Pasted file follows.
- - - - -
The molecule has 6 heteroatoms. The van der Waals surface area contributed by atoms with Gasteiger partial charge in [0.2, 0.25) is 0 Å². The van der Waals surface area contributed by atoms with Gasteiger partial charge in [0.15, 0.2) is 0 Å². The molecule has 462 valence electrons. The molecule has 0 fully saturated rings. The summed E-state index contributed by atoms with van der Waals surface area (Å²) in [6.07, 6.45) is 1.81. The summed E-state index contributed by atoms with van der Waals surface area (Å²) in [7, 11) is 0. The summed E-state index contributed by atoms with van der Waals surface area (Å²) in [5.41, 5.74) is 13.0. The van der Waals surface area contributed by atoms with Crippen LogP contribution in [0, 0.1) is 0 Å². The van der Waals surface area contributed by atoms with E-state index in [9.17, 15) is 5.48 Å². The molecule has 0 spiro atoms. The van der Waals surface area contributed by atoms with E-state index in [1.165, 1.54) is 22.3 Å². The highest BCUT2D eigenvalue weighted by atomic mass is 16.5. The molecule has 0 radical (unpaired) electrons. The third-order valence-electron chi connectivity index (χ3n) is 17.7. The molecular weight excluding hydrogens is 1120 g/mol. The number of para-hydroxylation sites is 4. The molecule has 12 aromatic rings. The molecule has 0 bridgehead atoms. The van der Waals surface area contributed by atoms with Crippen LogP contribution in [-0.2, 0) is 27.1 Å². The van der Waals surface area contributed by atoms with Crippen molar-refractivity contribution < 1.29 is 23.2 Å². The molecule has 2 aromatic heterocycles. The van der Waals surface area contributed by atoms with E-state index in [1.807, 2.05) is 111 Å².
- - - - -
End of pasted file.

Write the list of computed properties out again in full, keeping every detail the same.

The molecule has 6 heteroatoms. The van der Waals surface area contributed by atoms with Gasteiger partial charge in [0.2, 0.25) is 0 Å². The van der Waals surface area contributed by atoms with Gasteiger partial charge in [0.15, 0.2) is 0 Å². The molecule has 462 valence electrons. The molecule has 0 fully saturated rings. The summed E-state index contributed by atoms with van der Waals surface area (Å²) in [6.07, 6.45) is 1.81. The summed E-state index contributed by atoms with van der Waals surface area (Å²) in [7, 11) is 0. The summed E-state index contributed by atoms with van der Waals surface area (Å²) in [5.41, 5.74) is 13.0. The van der Waals surface area contributed by atoms with Crippen LogP contribution in [0, 0.1) is 0 Å². The van der Waals surface area contributed by atoms with E-state index in [9.17, 15) is 5.48 Å². The molecule has 0 spiro atoms. The van der Waals surface area contributed by atoms with E-state index in [1.165, 1.54) is 22.3 Å². The highest BCUT2D eigenvalue weighted by atomic mass is 16.5. The molecule has 0 radical (unpaired) electrons. The third-order valence-electron chi connectivity index (χ3n) is 17.7. The molecular weight excluding hydrogens is 1120 g/mol. The number of para-hydroxylation sites is 4. The molecule has 12 aromatic rings. The molecule has 0 bridgehead atoms. The van der Waals surface area contributed by atoms with Crippen LogP contribution in [-0.2, 0) is 27.1 Å². The van der Waals surface area contributed by atoms with Crippen molar-refractivity contribution < 1.29 is 23.2 Å². The molecule has 2 aromatic heterocycles. The van der Waals surface area contributed by atoms with E-state index in [1.807, 2.05) is 111 Å².